Africa’s millionaire population is expected to rise by 42 percent over the next decade, according to a new report.
London-based investment migration consultancy Henley & Partners has published “Africa Wealth Report 2023,” offering a comprehensive review of private wealth in Africa. Acting as a definitive guide to the region’s wealth and luxury sector, the continent with both the youngest and fastest growing populations is ripe with burgeoning opportunity, while experts point to a few barriers to economic performance that could arise over the course of the next 10 years.
Henley & Partner’s report predicts Africa’s millionaire population will reach 195,000 by 2032, rising nearly 50 percent and led by — South Africa, Egypt, Nigeria, Kenya, and Morocco, the region’s five wealthiest markets.
These countries account for 56 percent of Africa’s high-net-worth individuals and over 90 percent of the continent’s billionaires collectively.
Zooming out, the exercise outlines a few key statistics, detailing that as of December 2022, total investable wealth held on the continent reached $2.4 trillion, with 328 centimillionaires carrying a net worth of $100 million or more based in the motherland.
Africa adds 23 billionaires to the world’s count as well.
Highlights from the newly published #Africa Wealth Report 2023.
— Henley & Partners (@HenleyPartners) March 28, 2023
In terms of sector-specific attractions, the report posits that South Africa — Cape Town, Franschhoek, Umhlanga and the Kruger National Park, in particular — stands as the continent’s primary luxury tourist destination for wealthy globetrotters.
The African fine art market is also booming, valued at just over $1.8 billion as of December 2022.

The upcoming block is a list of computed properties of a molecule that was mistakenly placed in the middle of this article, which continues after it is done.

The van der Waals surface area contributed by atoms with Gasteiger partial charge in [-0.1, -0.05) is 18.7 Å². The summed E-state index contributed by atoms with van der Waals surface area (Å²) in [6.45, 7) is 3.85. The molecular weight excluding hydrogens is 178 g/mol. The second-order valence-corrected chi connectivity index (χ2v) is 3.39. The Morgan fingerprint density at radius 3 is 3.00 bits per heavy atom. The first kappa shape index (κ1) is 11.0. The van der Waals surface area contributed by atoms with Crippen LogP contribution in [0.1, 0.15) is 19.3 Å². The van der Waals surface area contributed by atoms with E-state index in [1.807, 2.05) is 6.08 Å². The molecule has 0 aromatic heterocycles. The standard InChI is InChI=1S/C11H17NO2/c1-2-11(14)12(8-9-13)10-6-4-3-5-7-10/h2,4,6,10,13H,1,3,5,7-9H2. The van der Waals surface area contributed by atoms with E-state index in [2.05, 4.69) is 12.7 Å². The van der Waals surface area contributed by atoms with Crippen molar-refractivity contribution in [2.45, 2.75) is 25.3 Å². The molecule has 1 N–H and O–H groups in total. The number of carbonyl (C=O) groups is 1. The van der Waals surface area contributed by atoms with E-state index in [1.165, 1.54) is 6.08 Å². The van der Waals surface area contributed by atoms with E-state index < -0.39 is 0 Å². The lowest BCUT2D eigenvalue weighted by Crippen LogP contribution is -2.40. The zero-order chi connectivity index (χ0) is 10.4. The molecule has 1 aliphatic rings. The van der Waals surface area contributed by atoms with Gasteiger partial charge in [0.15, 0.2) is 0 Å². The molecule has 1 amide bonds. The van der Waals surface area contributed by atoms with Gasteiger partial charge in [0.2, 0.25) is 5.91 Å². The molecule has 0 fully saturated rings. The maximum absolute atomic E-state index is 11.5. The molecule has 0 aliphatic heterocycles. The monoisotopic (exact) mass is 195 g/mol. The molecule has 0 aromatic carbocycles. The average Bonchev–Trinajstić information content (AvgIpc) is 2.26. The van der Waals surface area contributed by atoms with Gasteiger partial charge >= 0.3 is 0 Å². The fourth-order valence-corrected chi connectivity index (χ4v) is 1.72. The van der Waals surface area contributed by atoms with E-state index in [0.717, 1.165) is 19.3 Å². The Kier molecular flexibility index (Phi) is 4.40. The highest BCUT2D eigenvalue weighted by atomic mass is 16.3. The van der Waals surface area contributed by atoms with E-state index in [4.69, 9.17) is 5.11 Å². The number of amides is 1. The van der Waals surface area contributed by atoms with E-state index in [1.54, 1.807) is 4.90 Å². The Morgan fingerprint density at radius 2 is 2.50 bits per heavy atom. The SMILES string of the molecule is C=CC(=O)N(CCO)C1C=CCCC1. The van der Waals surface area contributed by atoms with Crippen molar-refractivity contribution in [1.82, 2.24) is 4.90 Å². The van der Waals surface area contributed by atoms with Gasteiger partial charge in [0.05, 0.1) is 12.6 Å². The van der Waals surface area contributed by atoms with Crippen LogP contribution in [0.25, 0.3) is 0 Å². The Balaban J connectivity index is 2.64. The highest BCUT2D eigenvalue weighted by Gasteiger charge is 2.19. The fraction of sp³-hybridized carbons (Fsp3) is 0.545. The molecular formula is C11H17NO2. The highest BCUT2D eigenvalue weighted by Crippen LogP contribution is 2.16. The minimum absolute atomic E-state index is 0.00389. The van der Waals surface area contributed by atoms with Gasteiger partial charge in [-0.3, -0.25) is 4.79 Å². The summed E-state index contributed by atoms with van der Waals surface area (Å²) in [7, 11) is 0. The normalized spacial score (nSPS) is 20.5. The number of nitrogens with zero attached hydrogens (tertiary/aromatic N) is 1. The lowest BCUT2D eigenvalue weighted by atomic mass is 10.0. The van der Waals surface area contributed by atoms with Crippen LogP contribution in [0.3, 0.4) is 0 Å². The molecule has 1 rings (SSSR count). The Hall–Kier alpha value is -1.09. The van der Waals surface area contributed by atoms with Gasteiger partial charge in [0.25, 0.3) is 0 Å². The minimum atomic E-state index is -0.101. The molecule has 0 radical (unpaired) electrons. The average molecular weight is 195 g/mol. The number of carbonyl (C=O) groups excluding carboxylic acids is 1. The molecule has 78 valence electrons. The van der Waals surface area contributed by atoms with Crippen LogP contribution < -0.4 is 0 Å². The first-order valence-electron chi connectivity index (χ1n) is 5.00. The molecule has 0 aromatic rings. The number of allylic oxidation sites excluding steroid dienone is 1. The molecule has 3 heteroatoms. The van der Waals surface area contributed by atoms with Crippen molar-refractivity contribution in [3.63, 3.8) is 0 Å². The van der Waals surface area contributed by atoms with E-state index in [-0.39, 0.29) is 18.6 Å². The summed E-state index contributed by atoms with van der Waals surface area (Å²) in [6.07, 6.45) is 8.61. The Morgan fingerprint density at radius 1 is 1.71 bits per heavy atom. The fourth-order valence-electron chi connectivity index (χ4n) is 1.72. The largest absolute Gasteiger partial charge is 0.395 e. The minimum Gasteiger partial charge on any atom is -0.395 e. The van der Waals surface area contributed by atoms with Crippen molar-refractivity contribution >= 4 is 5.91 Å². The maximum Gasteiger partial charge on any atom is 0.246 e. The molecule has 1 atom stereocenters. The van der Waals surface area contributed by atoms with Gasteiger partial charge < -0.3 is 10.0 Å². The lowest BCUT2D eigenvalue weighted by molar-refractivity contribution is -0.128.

Henley & Partners’ report also exposes a few challenges facing some of the continent's most well-resourced residents.
For starters, issues ranging from climate emergencies to political tensions have sparked inflation surges all around, while heightened political instability begets market turbulence. Coups have become a more regular occurrence.
Amid uncertainty, Africa has lost a substantial number of HNWIs — the figure has decreased by 12 percent since 2012.
South Africa, Egypt and Nigeria have all experienced stunted growth as a result of these conditions.
Additionally, of the 52 billionaires born within the continent's borders, only 23 still live on African soil, per report findings.
Henley & Partners estimates that somewhere around 18,500 high-net-worth individuals have left Africa from 2012 to 2022, relocating to areas across the U.K., the U.S., and the U.A.E. The expansion of business and safety concerns top the list of motivators for international moves.
Looking ahead, Africa’s fastest-growing markets include fast-growing markets — notably, Rwanda, Seychelles, the Democratic Republic of the Congo and Uganda.
One small island off the coast of Africa is pulling its weight in this department (see story).
Henley & Partners calls Mauritius a millionaire magnate, most likely due to the country’s fast-growing financial services sector and stock market, low taxes, prime real estate and appealing island lifestyle (see story).
Up next for activities of popularity across Africa include ecologically friendly pursuits like bird watching and catch-and-release fly fishing, which are expected to rank high among HNWIs based in the region.
Speaking of, ecotourism and rainforest lodges are set to take off, in an effort to appreciate yet protect the globe’s remaining biodiverse populations.
Classic car collecting is projected to power luxury car markets in South Africa, Kenya, Egypt and Morocco, with models like the original Porsche 911 Turbo, Ferrari 355, Porsche 911 Carrera RS, Aston Martin DB5, Lamborghini Countach the Mercedes-Benz 300 SL ‘Gullwing’ proving popular.